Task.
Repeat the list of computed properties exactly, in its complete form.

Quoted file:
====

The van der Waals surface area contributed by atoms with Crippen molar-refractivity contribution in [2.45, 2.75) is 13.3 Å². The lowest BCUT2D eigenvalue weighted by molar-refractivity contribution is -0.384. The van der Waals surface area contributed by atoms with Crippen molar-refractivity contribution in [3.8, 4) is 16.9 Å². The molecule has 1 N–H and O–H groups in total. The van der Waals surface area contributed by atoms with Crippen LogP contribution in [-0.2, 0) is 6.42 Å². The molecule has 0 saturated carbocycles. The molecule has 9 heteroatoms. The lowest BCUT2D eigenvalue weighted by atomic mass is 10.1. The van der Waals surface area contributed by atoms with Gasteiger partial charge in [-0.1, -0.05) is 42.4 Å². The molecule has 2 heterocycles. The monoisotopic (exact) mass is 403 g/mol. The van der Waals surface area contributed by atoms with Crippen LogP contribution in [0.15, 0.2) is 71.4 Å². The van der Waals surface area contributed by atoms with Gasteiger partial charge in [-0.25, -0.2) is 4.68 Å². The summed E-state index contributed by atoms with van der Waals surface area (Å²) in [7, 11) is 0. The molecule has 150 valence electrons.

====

The van der Waals surface area contributed by atoms with Crippen molar-refractivity contribution in [2.45, 2.75) is 13.3 Å². The lowest BCUT2D eigenvalue weighted by molar-refractivity contribution is -0.384. The van der Waals surface area contributed by atoms with Crippen molar-refractivity contribution in [3.8, 4) is 16.9 Å². The molecule has 1 N–H and O–H groups in total. The van der Waals surface area contributed by atoms with Crippen LogP contribution in [-0.2, 0) is 6.42 Å². The molecule has 0 saturated carbocycles. The molecule has 9 heteroatoms. The lowest BCUT2D eigenvalue weighted by atomic mass is 10.1. The van der Waals surface area contributed by atoms with Gasteiger partial charge in [-0.1, -0.05) is 42.4 Å². The molecule has 2 heterocycles. The monoisotopic (exact) mass is 403 g/mol. The van der Waals surface area contributed by atoms with Crippen LogP contribution in [0.15, 0.2) is 71.4 Å². The van der Waals surface area contributed by atoms with Gasteiger partial charge in [-0.25, -0.2) is 4.68 Å². The summed E-state index contributed by atoms with van der Waals surface area (Å²) in [7, 11) is 0. The molecule has 150 valence electrons.